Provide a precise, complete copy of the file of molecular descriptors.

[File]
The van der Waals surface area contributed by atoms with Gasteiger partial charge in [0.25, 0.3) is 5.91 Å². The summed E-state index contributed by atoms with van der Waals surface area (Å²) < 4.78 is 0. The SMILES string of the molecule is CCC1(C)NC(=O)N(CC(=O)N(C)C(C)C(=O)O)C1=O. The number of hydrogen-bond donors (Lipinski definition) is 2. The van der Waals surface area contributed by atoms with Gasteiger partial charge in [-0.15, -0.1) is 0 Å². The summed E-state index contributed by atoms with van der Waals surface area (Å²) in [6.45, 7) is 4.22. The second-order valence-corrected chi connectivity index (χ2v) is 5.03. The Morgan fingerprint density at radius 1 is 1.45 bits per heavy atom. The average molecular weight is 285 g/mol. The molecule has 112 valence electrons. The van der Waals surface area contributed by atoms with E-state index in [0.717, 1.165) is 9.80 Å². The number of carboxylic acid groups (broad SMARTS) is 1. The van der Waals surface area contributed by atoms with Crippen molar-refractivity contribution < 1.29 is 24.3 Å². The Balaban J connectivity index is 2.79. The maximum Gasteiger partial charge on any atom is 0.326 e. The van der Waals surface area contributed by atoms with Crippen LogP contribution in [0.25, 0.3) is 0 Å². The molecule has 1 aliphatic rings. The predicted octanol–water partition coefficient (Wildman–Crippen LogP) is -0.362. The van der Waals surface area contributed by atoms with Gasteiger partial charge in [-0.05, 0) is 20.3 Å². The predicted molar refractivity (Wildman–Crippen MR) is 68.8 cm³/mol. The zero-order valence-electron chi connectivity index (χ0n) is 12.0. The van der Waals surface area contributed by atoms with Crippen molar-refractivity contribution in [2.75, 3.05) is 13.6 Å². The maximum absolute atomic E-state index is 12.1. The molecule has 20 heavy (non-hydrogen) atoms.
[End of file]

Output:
The van der Waals surface area contributed by atoms with Gasteiger partial charge in [0.25, 0.3) is 5.91 Å². The summed E-state index contributed by atoms with van der Waals surface area (Å²) < 4.78 is 0. The SMILES string of the molecule is CCC1(C)NC(=O)N(CC(=O)N(C)C(C)C(=O)O)C1=O. The number of hydrogen-bond donors (Lipinski definition) is 2. The van der Waals surface area contributed by atoms with Gasteiger partial charge in [-0.15, -0.1) is 0 Å². The summed E-state index contributed by atoms with van der Waals surface area (Å²) in [6.45, 7) is 4.22. The second-order valence-corrected chi connectivity index (χ2v) is 5.03. The Morgan fingerprint density at radius 1 is 1.45 bits per heavy atom. The average molecular weight is 285 g/mol. The molecule has 112 valence electrons. The van der Waals surface area contributed by atoms with E-state index in [0.717, 1.165) is 9.80 Å². The number of carboxylic acid groups (broad SMARTS) is 1. The van der Waals surface area contributed by atoms with Crippen molar-refractivity contribution < 1.29 is 24.3 Å². The Balaban J connectivity index is 2.79. The maximum Gasteiger partial charge on any atom is 0.326 e. The van der Waals surface area contributed by atoms with Crippen LogP contribution in [0.25, 0.3) is 0 Å². The molecule has 1 aliphatic rings. The predicted octanol–water partition coefficient (Wildman–Crippen LogP) is -0.362. The van der Waals surface area contributed by atoms with Gasteiger partial charge in [-0.05, 0) is 20.3 Å². The predicted molar refractivity (Wildman–Crippen MR) is 68.8 cm³/mol. The zero-order valence-electron chi connectivity index (χ0n) is 12.0. The van der Waals surface area contributed by atoms with Crippen molar-refractivity contribution in [2.75, 3.05) is 13.6 Å². The maximum absolute atomic E-state index is 12.1. The molecule has 20 heavy (non-hydrogen) atoms.